"Where have you come from?" asked the smiling Olympic Park volunteer as my girlfriend and I approached her to take a picture of us grinning madly in front of the main Olympic stadium.
Clearly all the volunteers had been well trained in the art of making visitors to London feel especially welcome, but they must have missed out the section on how to recognise a genuinely enthusiastic Londoner, because for moment there she didn't quite believe us when we answered,
"Yes, really." And indeed why not? Our chosen route from Hoxton Square to Stratford had proven refreshingly simple, with the whole journey from doorstep to inside the Olympic Park taking less than an hour, including the security check. In fact it took us longer to walk to Liverpool St Station to catch the train than it did to travel from there to a good photo spot outside the main stadium to get our picture taken.
Londoners are trained to appreciate the subtle arts of disappointment from an early age, so naturally we were prepped for crowded trains, long and winding queues while exposed to the elements (rain, sun or temperate cloud, they're all equally bad to a Brit mentality) and an aggressive security presence poised to clap down on any sign of inappropriate fun or potential logo infringement.
Instead we encountered an army of friendly volunteers lining Stratford station and the short walk to the park entrance in such a profusion of eager helpfulness they were in danger of outnumbering the actual visitors and sending the more recalcitrant Brits scuttling back to the safety of the Underground.
The volunteers were clearly in a triumphalist mood, no doubt buoyed up by the stunning response to Danny Boyle's "bold, bonkers, brilliant and British" opening night ceremony and ready to put their hours of training and commitment to best use whether they were selling programmes, providing directions or helping newly converted Olympics fans like us with an impromptu photo opportunity.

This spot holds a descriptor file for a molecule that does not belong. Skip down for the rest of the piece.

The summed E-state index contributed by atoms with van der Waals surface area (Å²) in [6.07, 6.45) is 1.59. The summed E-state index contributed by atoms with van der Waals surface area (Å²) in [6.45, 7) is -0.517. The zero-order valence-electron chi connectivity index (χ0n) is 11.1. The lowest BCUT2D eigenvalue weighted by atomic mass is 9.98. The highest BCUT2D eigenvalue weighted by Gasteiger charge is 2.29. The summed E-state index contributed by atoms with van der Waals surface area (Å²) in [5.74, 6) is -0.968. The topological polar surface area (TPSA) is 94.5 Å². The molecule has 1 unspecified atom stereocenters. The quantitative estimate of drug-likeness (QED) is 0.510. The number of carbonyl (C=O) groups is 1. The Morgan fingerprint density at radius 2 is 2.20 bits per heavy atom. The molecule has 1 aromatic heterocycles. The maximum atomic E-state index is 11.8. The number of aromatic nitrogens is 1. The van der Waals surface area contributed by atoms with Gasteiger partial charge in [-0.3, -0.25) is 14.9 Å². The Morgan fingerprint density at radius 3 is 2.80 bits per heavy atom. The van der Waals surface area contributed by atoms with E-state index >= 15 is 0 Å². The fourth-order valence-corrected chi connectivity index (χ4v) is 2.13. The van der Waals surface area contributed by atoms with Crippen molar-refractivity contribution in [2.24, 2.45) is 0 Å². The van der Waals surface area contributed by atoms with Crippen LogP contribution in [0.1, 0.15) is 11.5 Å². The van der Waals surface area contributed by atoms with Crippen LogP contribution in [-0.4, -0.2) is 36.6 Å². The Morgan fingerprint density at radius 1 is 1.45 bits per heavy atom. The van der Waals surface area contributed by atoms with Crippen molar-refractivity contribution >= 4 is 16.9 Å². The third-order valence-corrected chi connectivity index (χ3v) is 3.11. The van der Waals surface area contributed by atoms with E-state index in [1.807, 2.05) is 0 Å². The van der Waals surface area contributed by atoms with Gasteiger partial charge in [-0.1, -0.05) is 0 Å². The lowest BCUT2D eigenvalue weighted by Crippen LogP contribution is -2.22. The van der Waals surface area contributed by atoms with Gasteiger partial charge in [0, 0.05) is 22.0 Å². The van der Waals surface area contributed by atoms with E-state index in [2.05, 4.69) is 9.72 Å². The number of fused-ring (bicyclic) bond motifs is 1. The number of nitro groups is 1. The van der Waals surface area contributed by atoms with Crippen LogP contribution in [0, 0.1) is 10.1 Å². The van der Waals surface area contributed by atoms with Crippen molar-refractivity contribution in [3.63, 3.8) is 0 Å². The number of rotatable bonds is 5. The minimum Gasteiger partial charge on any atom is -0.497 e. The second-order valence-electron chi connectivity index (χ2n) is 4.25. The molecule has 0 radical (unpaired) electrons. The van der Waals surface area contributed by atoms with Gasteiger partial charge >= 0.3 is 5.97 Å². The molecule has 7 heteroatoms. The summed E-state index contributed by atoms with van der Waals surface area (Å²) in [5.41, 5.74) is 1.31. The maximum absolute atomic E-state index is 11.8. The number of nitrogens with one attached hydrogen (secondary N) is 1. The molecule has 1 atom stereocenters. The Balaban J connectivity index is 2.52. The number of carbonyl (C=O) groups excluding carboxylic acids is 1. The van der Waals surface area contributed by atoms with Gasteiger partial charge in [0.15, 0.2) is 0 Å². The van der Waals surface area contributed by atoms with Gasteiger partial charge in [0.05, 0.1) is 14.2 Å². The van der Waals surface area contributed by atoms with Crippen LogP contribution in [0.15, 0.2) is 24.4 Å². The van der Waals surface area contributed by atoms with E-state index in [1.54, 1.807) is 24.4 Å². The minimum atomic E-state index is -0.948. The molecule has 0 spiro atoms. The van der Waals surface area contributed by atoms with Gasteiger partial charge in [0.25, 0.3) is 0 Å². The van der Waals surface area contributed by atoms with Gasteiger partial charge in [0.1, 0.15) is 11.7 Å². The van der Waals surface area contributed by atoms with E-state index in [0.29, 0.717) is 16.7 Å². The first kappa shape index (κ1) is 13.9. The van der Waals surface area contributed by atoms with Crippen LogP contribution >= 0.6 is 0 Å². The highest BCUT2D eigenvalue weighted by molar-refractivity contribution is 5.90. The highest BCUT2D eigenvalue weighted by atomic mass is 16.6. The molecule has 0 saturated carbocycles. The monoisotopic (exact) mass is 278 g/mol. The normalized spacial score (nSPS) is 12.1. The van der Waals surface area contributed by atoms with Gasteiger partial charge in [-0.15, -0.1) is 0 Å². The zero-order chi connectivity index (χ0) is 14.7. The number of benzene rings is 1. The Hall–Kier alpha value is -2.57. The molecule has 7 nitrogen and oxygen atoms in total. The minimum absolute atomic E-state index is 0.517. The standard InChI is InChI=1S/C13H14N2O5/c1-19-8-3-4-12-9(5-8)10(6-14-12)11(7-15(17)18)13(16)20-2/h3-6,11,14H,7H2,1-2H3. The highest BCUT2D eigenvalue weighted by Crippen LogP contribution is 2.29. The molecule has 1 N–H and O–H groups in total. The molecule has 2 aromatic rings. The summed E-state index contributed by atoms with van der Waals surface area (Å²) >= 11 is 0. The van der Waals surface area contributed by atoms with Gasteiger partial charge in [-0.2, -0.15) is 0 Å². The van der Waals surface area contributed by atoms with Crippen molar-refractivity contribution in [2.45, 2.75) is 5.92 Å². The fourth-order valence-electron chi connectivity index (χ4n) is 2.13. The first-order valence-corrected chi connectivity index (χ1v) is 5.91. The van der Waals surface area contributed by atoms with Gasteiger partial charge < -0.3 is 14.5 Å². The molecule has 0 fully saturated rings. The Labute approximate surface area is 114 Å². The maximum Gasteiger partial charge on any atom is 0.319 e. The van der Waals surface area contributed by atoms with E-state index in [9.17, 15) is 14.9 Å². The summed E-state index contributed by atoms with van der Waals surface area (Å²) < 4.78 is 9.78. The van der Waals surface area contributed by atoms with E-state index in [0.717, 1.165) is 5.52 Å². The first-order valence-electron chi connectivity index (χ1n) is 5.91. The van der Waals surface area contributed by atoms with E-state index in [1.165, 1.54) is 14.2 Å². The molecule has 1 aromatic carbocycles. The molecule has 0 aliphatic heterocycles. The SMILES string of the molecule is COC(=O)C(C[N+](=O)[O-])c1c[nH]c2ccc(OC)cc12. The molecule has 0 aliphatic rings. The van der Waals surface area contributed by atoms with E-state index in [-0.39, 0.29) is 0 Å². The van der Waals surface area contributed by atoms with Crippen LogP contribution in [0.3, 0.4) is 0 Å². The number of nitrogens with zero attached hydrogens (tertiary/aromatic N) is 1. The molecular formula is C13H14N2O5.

Perhaps it was because we were there on day one that the atmosphere amongst the staff inside the park was that little bit extra bit special, but somehow I suspect as the results roll in and the medals stack up things are only going to get more exciting for everyone involved and the idea that "I was there" will come to mean more with every day.
And afterwards, there's the legacy.
The big question for a lot of Londoner's was always going to be what should we do with the Olympic Park after all the sports is finished?
I'd suggest that the first thing to do would be to make sure and go visit it. While the architecture of the stadiums is the current big draw, it's the invitingly open spaces in-between them that are likely to be a popular attraction with visitors after the Olympics, and a city like London definitely benefits any time new public space is opened up and made both accessible and appealing.
It will be fascinating to see the proposed Tech City hub take shape and the opening up of new natural wildlife sites alongside the more obvious sporting stadiums and new Olympic museum, but before the temporary stadiums come down and the gates are open to the public I have a modest proposal that maybe someone at LOCOG would like to consider.
When the Games are done and the Olympic Village is as empty as some of the corporate sponsorship boxes were on the morning after the opening ceremony, why not let the volunteers move in for a week or so and have their run of the place undisturbed from interruptions of waves of eager visitors looking for help or just keen to get their pictures taken.
In the meantime I'd like to offer three heartfelt cheers for all of the Olympic volunteers for making 2012 a truly Golden year for London.
Follow Tom Hunter on Twitter: www.twitter.com/clarkeaward